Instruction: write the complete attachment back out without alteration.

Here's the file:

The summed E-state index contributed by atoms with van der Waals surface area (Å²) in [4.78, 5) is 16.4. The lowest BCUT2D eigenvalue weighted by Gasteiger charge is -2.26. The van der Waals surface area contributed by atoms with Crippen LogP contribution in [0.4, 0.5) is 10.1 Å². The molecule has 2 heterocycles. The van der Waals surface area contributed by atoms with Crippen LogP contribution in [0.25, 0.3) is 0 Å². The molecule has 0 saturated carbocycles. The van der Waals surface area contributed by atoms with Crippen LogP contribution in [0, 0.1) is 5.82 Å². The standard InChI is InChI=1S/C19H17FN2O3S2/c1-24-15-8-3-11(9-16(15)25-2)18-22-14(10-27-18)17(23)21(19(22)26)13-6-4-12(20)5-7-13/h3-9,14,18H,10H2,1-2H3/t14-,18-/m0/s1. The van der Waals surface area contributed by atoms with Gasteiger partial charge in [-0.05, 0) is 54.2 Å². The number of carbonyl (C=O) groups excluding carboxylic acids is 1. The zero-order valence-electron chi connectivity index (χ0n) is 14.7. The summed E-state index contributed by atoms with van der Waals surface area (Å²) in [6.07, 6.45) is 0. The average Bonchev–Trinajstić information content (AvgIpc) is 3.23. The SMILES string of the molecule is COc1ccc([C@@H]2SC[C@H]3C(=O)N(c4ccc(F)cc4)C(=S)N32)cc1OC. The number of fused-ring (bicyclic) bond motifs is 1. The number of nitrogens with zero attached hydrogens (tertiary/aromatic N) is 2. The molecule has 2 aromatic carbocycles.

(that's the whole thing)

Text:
The summed E-state index contributed by atoms with van der Waals surface area (Å²) in [4.78, 5) is 16.4. The lowest BCUT2D eigenvalue weighted by Gasteiger charge is -2.26. The van der Waals surface area contributed by atoms with Crippen LogP contribution in [0.4, 0.5) is 10.1 Å². The molecule has 2 heterocycles. The van der Waals surface area contributed by atoms with Crippen LogP contribution in [0.25, 0.3) is 0 Å². The molecule has 0 saturated carbocycles. The van der Waals surface area contributed by atoms with Crippen LogP contribution in [0, 0.1) is 5.82 Å². The standard InChI is InChI=1S/C19H17FN2O3S2/c1-24-15-8-3-11(9-16(15)25-2)18-22-14(10-27-18)17(23)21(19(22)26)13-6-4-12(20)5-7-13/h3-9,14,18H,10H2,1-2H3/t14-,18-/m0/s1. The van der Waals surface area contributed by atoms with Gasteiger partial charge in [-0.05, 0) is 54.2 Å². The number of carbonyl (C=O) groups excluding carboxylic acids is 1. The zero-order valence-electron chi connectivity index (χ0n) is 14.7. The summed E-state index contributed by atoms with van der Waals surface area (Å²) in [6.07, 6.45) is 0. The average Bonchev–Trinajstić information content (AvgIpc) is 3.23. The SMILES string of the molecule is COc1ccc([C@@H]2SC[C@H]3C(=O)N(c4ccc(F)cc4)C(=S)N32)cc1OC. The number of fused-ring (bicyclic) bond motifs is 1. The number of nitrogens with zero attached hydrogens (tertiary/aromatic N) is 2. The molecule has 2 aromatic carbocycles.